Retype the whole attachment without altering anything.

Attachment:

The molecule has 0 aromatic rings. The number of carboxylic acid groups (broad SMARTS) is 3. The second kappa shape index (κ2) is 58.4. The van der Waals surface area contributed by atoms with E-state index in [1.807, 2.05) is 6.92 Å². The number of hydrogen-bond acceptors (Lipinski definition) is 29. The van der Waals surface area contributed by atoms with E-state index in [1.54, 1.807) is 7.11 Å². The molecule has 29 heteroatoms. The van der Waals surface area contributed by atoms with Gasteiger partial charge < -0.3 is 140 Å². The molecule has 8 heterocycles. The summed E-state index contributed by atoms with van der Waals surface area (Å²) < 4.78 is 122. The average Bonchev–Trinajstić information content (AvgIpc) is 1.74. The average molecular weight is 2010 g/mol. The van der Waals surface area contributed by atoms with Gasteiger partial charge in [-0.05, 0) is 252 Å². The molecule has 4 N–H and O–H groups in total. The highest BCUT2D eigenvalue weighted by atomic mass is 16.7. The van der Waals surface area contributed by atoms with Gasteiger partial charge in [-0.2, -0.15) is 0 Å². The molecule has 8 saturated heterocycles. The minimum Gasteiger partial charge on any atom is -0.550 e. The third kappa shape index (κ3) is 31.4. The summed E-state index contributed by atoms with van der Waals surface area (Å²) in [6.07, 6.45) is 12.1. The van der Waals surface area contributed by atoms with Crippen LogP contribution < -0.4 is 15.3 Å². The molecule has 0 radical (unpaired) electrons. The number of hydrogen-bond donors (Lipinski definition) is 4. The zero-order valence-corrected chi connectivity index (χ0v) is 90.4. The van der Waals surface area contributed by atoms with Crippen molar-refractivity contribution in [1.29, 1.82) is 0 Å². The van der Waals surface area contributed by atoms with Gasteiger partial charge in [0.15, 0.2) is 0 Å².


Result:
The molecule has 0 aromatic rings. The number of carboxylic acid groups (broad SMARTS) is 3. The second kappa shape index (κ2) is 58.4. The van der Waals surface area contributed by atoms with E-state index in [1.807, 2.05) is 6.92 Å². The number of hydrogen-bond acceptors (Lipinski definition) is 29. The van der Waals surface area contributed by atoms with E-state index in [1.54, 1.807) is 7.11 Å². The molecule has 29 heteroatoms. The van der Waals surface area contributed by atoms with Gasteiger partial charge < -0.3 is 140 Å². The molecule has 8 heterocycles. The summed E-state index contributed by atoms with van der Waals surface area (Å²) < 4.78 is 122. The average Bonchev–Trinajstić information content (AvgIpc) is 1.74. The average molecular weight is 2010 g/mol. The van der Waals surface area contributed by atoms with Gasteiger partial charge in [-0.05, 0) is 252 Å². The molecule has 4 N–H and O–H groups in total. The highest BCUT2D eigenvalue weighted by atomic mass is 16.7. The van der Waals surface area contributed by atoms with Gasteiger partial charge in [-0.2, -0.15) is 0 Å². The molecule has 8 saturated heterocycles. The minimum Gasteiger partial charge on any atom is -0.550 e. The third kappa shape index (κ3) is 31.4. The summed E-state index contributed by atoms with van der Waals surface area (Å²) in [6.07, 6.45) is 12.1. The van der Waals surface area contributed by atoms with Crippen LogP contribution < -0.4 is 15.3 Å². The molecule has 0 radical (unpaired) electrons. The number of hydrogen-bond donors (Lipinski definition) is 4. The zero-order valence-corrected chi connectivity index (χ0v) is 90.4. The van der Waals surface area contributed by atoms with Crippen molar-refractivity contribution in [1.29, 1.82) is 0 Å². The van der Waals surface area contributed by atoms with Gasteiger partial charge in [0.15, 0.2) is 0 Å².